Making mistakes is a major part of growing up and learning how to navigate life. Unfortunately, for some kids, mistakes related to drug use and possession, robbery, assault and drunk driving can have serious consequences that result in criminal charges. Mistakes are part of life and when a young person appears to be headed down the wrong path, it benefits all of society if measures are taken and employed to help a youth succeed.
While at face value the rationale mentioned above makes sense, a recent report by the Justice Policy Institute details how far too many juveniles in the U.S. are being locked up and incarcerated rather than provided with the help and counseling they desperately need. As a result, the lives of these young boys and girls are irreparably changed as negative experiences within the criminal justice system lead many down a path of recidivism and despair.
In addition to the high personal costs associated with incarcerating juveniles, reliance on incarceration as a punishment and deterrent for future criminal acts comes at a great cost to taxpayers. In North Carolina, the daily costs associated with incarceration average $437.67 per day, whereas the JPI report notes that many "community-based programs that provide individualized services cost as little as $75 per day."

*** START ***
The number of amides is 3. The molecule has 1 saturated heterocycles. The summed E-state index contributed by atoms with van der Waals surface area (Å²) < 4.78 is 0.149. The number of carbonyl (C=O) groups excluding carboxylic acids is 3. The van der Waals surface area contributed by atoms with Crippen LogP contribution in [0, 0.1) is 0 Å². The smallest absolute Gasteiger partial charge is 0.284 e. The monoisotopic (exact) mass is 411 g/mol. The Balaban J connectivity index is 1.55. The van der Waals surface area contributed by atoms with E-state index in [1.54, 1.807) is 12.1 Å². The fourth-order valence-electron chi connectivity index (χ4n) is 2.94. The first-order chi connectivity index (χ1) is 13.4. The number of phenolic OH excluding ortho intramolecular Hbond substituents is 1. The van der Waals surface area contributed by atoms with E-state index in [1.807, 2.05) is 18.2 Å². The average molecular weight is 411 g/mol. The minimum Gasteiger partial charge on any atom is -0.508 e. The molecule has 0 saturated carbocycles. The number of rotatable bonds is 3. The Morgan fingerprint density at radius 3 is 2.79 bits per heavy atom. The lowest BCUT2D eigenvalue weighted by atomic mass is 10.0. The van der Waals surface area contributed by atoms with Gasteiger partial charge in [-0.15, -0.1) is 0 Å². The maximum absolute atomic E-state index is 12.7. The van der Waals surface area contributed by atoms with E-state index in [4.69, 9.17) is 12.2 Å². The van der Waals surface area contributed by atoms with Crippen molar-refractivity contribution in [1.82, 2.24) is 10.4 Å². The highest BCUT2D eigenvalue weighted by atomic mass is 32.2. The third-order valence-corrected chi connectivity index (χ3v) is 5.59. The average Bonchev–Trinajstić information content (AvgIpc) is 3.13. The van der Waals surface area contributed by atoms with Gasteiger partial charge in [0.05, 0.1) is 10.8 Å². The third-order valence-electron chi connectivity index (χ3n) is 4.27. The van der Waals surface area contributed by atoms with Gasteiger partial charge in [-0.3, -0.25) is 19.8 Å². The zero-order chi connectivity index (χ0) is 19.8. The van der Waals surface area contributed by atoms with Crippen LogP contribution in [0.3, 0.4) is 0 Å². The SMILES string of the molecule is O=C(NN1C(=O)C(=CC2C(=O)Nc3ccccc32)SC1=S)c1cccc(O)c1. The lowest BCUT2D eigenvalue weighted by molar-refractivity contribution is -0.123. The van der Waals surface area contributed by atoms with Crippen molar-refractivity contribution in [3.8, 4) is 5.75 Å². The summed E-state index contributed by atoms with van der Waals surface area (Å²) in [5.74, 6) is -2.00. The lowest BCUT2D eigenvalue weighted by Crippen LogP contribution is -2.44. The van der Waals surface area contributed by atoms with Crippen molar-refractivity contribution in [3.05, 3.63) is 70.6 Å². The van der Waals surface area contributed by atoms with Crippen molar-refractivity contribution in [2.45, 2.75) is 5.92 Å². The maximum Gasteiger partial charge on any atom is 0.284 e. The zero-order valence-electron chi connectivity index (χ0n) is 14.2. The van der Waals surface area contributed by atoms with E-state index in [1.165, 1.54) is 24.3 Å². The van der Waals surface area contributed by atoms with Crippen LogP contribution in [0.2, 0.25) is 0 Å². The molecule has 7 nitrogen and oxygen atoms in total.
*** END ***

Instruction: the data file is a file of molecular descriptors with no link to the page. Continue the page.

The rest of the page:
While some may contend that locking up juveniles is the best way to teach youth offenders a lesson, research proves otherwise. Incarceration not only exposes juveniles to the risk of assaults while detained, but is also linked to increased rates of recidivism. Moreover, simply locking juveniles up does nothing to help a young individual learn better coping and problem solving skills which are necessary to make a successful transition into adulthood.
The JPI report provides recommendations for how to reduce the rate of juveniles who are incarcerated in the U.S. including increased funding of "community-based options for youth", exploring and investing in alternative sentencing options and improved mechanisms for how cases of success and recidivism are tracked and measured.
For some teens who get into trouble with the law and are incarcerated, their entire futures are jeopardized. It's critical, therefore, that juveniles who are facing criminal charges take such charges seriously and contact a criminal defense attorney.
Source: Justice Policy Institute, "Sticker Shock: Calculating the Full Price Tag for Youth Incarcerations," December 2014